Monotown provides a comprehensive overview of the history of monotowns in Russia and the challenges that they face from their geographic, socio-political and economic contexts. In short, a monotown is a planned town dominated by a single industry. This simplistic definition does not offer much meaning to the complexities associated with these planned developments. The first section of the book addresses this and explores the definitions, origins and characteristics of monotowns. It follows a chronological account from the late 16th century, highlighting key political, economic and ideological developments leading to the spatial plans for these utopian industrial towns in the 1920s and 1930s, that were to be built in remote locations across the Siberian hinterland.
The subsequent two sections of the book follow a similar structure and can be read as case studies into specific monotowns. The following monotowns across the then USSR are investigated: Novotroitsk, Yurga, Mezhdurechensk and Krasnokamensk. Each case study provides insights into the standardised approach, yet as a result of their context, each town has its own characteristics. The four case studies seamlessly transition into the third section of the book. Here, we are offered an insight into how the monotown has been translated as a model of urbanisation into remote areas of China and India.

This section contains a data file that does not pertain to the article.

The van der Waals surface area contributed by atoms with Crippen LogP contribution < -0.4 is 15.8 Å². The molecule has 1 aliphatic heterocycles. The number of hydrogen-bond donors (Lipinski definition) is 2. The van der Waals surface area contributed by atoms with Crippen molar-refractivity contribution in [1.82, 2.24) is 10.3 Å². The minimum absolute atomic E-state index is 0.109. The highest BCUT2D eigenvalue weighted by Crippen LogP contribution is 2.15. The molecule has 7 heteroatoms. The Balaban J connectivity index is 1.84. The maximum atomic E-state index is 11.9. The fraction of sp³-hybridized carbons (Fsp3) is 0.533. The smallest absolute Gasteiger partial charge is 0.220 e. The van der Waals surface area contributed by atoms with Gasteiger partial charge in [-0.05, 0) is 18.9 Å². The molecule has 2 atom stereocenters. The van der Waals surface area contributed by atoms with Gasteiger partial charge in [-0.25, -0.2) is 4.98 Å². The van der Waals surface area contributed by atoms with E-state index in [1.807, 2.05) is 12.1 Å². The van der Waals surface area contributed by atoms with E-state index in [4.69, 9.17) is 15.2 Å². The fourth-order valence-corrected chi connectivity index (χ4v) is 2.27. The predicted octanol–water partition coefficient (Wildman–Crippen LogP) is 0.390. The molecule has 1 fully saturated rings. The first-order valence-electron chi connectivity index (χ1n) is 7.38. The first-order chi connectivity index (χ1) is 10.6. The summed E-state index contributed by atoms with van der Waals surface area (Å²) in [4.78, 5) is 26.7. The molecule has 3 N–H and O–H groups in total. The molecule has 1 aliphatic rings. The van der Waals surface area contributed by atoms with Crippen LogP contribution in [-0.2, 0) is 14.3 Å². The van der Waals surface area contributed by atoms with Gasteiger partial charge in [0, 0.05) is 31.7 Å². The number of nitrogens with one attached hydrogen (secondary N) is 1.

This is an interesting book, clearly written and informative. What brings it to life is the vast amount of visual content that supports the studies. Each chapter is filled with a range of visual material across all scales of the masterplans, from historical maps, aerial photographs, schematic plans, to housing layouts and building plans. Supplementing this, the author also includes numerous drawings and photographs of his own. The drawings tie together a visual consistency through the case studies, although some of the information can get lost within each of the diagrams. Further to this, the grids of photographs taken by the author could have been enlarged to a similar size as the historical images. This would have improved legibility, especially as the images are rich in details of both built form and public space, and how it is being used in the present day.
This book is a valuable resource for any urbanist interested in learning more about monotowns in Russia, China and India, especially with regards to the triangulation between authority, ideology and urban form. In addition, it opens up a dialogue about the reinvention of post-industrial towns and, despite differing contexts from the UK, some lessons and insights can be taken from each of the case studies.